Interior art from The Dark Tower: The Wind Through the Keyhole by Stephen King

The Wind Through the Keyhole is a mostly stand-alone novel which takes place narratively between books four and five in the Dark Tower cycle. You needn’t have read the previous books to enjoy this one, although the previous books will layer the tale with extra color. Wind is similar to Wizard and Glass in that Roland and his ka-tet are only seen in the opening and ending of the narrative. Roland recounts a story of his younger life where he and his friend Jaime DeCurry travel to a remote town to investigate some unusual murders. King does a great job initially of building a gruesome mystery. He certainly has an unsurprising knack for describing dismembered corpses.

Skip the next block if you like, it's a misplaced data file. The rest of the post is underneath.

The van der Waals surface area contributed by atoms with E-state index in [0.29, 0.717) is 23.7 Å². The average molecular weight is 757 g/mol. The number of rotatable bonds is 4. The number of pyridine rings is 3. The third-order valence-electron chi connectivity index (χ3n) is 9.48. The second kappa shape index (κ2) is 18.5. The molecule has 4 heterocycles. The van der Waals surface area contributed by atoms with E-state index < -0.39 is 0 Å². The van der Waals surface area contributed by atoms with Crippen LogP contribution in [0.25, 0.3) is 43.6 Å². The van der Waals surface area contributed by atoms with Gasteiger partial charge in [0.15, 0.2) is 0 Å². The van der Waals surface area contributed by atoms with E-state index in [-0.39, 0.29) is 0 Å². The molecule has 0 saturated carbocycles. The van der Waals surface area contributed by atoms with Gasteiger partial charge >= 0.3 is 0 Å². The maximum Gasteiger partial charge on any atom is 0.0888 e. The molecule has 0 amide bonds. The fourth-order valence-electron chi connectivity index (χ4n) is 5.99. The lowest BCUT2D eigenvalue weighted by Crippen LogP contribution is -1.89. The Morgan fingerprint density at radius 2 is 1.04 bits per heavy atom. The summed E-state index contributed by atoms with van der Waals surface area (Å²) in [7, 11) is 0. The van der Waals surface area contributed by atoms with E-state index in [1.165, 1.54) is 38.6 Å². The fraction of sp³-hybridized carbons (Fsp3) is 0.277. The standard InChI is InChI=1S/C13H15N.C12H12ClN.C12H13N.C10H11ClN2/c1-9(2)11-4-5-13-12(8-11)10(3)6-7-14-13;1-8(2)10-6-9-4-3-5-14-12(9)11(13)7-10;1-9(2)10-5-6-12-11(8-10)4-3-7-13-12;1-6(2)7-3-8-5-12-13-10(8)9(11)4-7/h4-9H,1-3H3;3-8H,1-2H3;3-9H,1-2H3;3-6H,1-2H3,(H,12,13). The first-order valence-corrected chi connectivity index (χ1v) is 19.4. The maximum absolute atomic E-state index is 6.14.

Just as the murder mystery starts to get good, young Roland sits down to tell his own story to a young boy. And it’s within this story (named “The Wind Through the Keyhole”) that the book’s tale really begins. This story-within-a-story absolutely shines. It consumes the majority of the book, but reads in a flash. It centers around an eleven-year-old boy named Tim who lived “Once upon a bye, before your grandfather’s grandfather was born.” In this story, King weaves a fairy tale demonstrating his absolute mastery of storytelling. You can cringe at some of the brutal language (or scoff at the heavy usage of passive writing, if that’s your thing), but in the end, you’re likely to find yourself cheering for young Tim and his heart-wrenching quest.